Purple Sprouting Broccoli
I am a couple of days late again this week due to half term and some Commercial Work but didn’t want to double up again so I have chosen something very quick and easy for this weeks post.
All of the local farm shops have an abundant supply of Purple Sprouting Broccoli at the moment as it has just come into season in the last couple of weeks - it will remain in season well into April. Whilst it is available in some supermarkets, I much prefer to buy from a farm shop as it generally comes from a local producer.. This minimizes the carbon footprint and don’t even get me started on packaging - I will save that for another blog.
I am lucky to have a number of farm shops to choose from including:
Eggs to Apples at Hurst Green
Browns at Robertsbridge
Busters at Roberstbridge
Hartley Farm Shop and Coffee House in Cranbrook - where my son works in the Bakery on a Saturday
Hartley Dyke Farm Shop at Charity Farm, also in Cranbrook
There are others but these are the ones I use the most.
Purple Sprouting Broccoli is a cousin of the familiar Broccoli or Calabrese. It is deeper in colour and more leafy with the florets forming on long slim stems which, along with the leaves, are tender enough to eat. The darker the colour of the florets, the better.
Packed with Vitamin C and a good source of caretenoids, iron, folic acid, calcium, fibre and Vitman A, this little gem is a real powerhouse of a vegetable. It also contains sulforphane, a phytochemical which is believed to help prevent cancer and is beneficial in resisting heart disease, osteoporosis and diabetes.
Another versatile vegetable, it can be steamed, roasted, stir fried or even deep fried. Sadly the purple colour is lost during cooking though.
I have chosen a Pasta recipe which is very much a family favourite:
Orecchiette with Anchovies and Purple Sprouting Broccoli
I first cooked this a few years ago with my Mother at her house, We followed a recipe from Jamie Oliver, using normal broccoli where we had to peel and chop up the stem and include it with the florets. It is much easier when all you need to do is trim the bottom off the stem. Today I have used a similar recipe from BBC Good Food and added fresh breadcrumbs which have been fried in a little olive oil and some lemon zest until crisp to the finished dish. This adds some texture which I particularly like. Orecchiette pasta is ideal for this dish as the little cup shape holds the sauce which is made from anchovies, garlic and chilli. It is such a tasty recipe, perfect for a meat free, midweek meal.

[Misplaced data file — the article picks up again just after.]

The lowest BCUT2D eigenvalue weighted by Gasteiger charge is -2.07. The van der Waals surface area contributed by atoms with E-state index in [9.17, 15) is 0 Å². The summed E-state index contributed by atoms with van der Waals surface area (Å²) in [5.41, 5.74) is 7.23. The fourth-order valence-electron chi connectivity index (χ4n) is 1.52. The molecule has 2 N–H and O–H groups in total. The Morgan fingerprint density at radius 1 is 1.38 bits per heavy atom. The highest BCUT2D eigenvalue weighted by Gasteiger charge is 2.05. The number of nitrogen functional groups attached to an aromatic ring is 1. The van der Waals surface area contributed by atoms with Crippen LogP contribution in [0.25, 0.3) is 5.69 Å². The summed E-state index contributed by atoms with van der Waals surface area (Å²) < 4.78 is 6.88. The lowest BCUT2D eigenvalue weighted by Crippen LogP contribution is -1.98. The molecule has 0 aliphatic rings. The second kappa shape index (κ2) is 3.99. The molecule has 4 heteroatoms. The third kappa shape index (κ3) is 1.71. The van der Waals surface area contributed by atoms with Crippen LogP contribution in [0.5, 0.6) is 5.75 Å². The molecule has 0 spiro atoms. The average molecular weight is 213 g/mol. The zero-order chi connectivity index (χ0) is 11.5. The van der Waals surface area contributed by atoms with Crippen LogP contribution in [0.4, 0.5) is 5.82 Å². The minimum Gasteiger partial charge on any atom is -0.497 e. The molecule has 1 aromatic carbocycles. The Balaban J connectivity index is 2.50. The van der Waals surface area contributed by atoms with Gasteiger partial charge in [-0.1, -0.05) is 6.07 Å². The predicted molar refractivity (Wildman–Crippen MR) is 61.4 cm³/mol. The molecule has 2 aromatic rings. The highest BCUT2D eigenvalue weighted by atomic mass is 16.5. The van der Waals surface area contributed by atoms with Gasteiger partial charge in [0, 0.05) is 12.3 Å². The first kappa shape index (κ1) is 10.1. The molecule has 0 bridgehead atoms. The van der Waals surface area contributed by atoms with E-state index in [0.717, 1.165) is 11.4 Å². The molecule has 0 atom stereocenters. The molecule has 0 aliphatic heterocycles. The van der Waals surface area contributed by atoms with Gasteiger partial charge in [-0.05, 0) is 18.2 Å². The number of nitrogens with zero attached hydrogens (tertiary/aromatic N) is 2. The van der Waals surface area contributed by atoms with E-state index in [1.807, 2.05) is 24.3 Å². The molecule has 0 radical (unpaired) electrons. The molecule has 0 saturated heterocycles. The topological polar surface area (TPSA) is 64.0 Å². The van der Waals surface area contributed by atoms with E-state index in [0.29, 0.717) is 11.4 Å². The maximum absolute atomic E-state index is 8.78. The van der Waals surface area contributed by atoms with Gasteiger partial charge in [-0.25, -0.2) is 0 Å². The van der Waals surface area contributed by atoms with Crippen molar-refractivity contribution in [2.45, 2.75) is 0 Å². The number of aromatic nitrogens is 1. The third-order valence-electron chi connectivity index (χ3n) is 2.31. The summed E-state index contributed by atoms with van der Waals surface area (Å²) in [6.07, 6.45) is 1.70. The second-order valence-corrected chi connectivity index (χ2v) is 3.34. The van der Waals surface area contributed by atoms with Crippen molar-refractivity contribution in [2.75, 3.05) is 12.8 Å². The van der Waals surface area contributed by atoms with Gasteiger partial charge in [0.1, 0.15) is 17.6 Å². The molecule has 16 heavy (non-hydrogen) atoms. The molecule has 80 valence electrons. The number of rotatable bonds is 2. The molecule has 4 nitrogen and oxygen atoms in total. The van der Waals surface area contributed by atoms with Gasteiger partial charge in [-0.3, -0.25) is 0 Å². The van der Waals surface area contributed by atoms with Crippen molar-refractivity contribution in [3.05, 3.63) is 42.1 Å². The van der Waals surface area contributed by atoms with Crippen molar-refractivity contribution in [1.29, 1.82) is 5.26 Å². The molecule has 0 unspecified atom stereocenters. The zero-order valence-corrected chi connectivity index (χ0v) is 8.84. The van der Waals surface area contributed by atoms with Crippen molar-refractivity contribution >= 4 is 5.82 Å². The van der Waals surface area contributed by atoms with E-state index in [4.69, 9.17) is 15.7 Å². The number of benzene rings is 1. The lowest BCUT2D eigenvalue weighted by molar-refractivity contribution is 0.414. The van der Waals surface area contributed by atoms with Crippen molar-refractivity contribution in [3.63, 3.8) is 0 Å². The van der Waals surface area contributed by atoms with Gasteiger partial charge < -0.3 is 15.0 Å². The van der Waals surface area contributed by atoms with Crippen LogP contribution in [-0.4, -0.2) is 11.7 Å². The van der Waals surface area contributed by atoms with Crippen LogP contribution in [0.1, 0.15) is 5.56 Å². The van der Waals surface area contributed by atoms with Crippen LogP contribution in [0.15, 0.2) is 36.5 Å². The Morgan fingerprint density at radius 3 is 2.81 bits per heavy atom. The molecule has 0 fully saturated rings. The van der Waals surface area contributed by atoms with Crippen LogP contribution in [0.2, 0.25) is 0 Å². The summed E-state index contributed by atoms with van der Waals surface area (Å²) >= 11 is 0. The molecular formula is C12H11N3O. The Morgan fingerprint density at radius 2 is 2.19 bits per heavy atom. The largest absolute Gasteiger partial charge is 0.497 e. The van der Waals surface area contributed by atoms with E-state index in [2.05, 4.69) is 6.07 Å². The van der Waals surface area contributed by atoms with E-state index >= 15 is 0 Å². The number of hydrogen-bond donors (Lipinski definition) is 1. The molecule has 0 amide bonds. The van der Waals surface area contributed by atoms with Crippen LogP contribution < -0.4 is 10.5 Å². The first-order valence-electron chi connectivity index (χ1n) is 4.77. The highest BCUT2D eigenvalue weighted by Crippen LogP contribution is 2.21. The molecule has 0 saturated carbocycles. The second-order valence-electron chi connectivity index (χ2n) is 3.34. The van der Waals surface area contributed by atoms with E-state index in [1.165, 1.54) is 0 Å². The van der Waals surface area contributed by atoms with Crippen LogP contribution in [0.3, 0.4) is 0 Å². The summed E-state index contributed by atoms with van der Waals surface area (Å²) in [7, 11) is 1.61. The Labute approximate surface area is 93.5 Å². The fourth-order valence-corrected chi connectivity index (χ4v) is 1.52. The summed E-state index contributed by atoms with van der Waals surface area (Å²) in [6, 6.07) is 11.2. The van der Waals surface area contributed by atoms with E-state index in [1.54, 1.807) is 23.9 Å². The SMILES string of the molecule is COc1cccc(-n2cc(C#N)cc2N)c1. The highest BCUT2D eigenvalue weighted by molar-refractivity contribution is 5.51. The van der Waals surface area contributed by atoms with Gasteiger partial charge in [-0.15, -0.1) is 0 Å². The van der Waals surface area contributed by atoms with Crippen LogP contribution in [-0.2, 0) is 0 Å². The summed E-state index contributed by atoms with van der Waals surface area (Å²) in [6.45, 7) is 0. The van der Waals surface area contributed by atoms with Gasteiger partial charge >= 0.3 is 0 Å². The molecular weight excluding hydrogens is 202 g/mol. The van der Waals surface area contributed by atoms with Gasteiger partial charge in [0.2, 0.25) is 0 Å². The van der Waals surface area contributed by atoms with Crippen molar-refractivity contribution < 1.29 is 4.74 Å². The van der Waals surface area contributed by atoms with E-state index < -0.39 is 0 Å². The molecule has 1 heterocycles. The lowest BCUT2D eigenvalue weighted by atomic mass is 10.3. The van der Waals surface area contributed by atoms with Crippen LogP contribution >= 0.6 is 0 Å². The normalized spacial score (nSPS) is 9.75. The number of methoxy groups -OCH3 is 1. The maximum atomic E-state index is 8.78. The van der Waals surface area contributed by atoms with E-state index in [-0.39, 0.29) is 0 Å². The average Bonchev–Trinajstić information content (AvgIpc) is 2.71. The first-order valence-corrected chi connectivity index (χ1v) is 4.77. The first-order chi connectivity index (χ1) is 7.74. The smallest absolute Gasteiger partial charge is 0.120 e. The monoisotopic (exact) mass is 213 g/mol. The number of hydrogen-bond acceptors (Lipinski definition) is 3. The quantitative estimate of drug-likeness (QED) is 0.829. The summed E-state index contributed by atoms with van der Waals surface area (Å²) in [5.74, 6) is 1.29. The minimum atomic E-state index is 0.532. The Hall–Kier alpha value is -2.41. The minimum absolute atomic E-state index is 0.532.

We have had unseasonally warm weather in the UK this last week with temperatures reaching 20 degrees which is unheard of in February. This time last year we were covered in snow from the Beast from the East! The unseasonal weather does, however, give the most glorious light and I wanted to take full advantage of it this morning before it became too strong. I set my space up in a good position and it was just perfect - there was a clear crispness to it which meant I was able to take my shots quite quickly without having to diffuse it. I have already mentioned that I prefer to use natural light when possible and it was ideal today.
I decided to go for ‘rustic styling’ today - I feel this suits the subject. The base is a photographic backdrop of which I have several in a variety of styles. I am also always on the lookout for props to use in my Food Photography - it’s important not to overdo it so the challenge is to get the balance right. Sometimes I do, sometimes I don’t - it’s all one big learning curve.
This brings me to the end of this post - better late than never!
Until next week.